If you're creating an
NSString, then you might as well declare it as an
NSString, and let the compiler help you.
The point of using id is to prevent strong coupling, and to use objects whose types are not known until a later time. e.g IBAction methods include the sender as a parameter as an id, because the exact type of the object isn't known.
Edited to add:
You may be new to the language, so I'll mention a couple of things
Firstly, where you have
@"Hello, World", you already have an NSString, just one that is static. So you don't need to go through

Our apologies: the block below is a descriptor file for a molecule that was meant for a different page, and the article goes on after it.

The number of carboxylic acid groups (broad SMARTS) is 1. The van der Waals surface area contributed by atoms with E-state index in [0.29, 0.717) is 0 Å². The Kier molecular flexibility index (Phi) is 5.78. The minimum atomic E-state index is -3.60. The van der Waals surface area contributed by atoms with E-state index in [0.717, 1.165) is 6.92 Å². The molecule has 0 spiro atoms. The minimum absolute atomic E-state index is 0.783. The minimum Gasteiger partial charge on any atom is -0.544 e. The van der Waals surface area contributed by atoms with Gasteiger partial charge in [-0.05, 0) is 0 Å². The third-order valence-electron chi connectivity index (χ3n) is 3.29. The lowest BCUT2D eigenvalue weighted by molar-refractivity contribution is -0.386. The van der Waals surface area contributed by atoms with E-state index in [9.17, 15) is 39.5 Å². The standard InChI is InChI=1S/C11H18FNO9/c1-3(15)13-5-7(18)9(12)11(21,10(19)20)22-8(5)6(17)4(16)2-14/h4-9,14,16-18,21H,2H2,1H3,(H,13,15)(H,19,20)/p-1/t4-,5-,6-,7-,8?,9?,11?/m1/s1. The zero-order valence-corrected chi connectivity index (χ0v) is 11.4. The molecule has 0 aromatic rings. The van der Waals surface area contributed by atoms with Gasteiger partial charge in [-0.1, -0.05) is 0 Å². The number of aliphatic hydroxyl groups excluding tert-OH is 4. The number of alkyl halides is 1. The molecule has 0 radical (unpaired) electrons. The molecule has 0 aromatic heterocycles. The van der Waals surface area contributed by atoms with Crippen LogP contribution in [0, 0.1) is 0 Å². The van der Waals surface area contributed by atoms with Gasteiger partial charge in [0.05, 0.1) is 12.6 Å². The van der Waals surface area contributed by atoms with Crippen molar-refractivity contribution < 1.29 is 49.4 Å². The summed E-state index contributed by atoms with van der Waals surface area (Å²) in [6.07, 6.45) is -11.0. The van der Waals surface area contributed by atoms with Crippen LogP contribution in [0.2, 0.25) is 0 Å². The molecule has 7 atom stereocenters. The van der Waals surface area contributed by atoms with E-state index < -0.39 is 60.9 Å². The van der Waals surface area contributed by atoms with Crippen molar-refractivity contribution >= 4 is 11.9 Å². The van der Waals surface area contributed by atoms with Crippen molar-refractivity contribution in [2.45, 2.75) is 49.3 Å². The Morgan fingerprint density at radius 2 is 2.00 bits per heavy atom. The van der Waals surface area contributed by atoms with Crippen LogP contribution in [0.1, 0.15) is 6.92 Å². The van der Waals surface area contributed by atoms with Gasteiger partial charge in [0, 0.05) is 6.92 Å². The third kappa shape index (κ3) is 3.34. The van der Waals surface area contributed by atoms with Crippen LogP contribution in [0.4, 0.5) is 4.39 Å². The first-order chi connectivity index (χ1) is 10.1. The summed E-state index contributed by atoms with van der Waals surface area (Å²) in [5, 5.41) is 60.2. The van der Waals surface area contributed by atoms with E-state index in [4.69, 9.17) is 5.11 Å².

initWithString to create it. Just write:
NSString *s = @"Hello, World";
And, because you didn't
alloc it, you don't have to worry about releasing it.
Secondly s.lowerCaseString. As Stephen has already answered, this is considered to be bad style. When you change a string to lower case, you aren't getting a property of the the string, you are causing an operation to be done on the string, in which case, you really should use bracket syntax.